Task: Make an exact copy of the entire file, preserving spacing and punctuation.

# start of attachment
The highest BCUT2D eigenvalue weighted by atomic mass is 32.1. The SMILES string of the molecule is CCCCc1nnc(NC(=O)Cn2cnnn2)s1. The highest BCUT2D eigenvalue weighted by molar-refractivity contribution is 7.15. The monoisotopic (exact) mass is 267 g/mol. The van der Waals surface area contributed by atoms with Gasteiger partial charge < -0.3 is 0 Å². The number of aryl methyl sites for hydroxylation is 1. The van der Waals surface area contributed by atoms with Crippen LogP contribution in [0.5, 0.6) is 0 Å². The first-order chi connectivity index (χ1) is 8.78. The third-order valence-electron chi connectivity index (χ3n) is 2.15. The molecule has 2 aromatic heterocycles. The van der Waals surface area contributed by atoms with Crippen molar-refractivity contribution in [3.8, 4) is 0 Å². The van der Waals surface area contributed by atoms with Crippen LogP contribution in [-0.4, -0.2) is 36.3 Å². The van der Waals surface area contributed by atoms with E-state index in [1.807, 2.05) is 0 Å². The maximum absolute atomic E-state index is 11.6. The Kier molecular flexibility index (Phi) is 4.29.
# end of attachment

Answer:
The highest BCUT2D eigenvalue weighted by atomic mass is 32.1. The SMILES string of the molecule is CCCCc1nnc(NC(=O)Cn2cnnn2)s1. The highest BCUT2D eigenvalue weighted by molar-refractivity contribution is 7.15. The monoisotopic (exact) mass is 267 g/mol. The van der Waals surface area contributed by atoms with Gasteiger partial charge < -0.3 is 0 Å². The number of aryl methyl sites for hydroxylation is 1. The van der Waals surface area contributed by atoms with Crippen LogP contribution in [0.5, 0.6) is 0 Å². The first-order chi connectivity index (χ1) is 8.78. The third-order valence-electron chi connectivity index (χ3n) is 2.15. The molecule has 2 aromatic heterocycles. The van der Waals surface area contributed by atoms with Crippen molar-refractivity contribution in [3.8, 4) is 0 Å². The van der Waals surface area contributed by atoms with Crippen LogP contribution in [-0.4, -0.2) is 36.3 Å². The van der Waals surface area contributed by atoms with E-state index in [1.807, 2.05) is 0 Å². The maximum absolute atomic E-state index is 11.6. The Kier molecular flexibility index (Phi) is 4.29.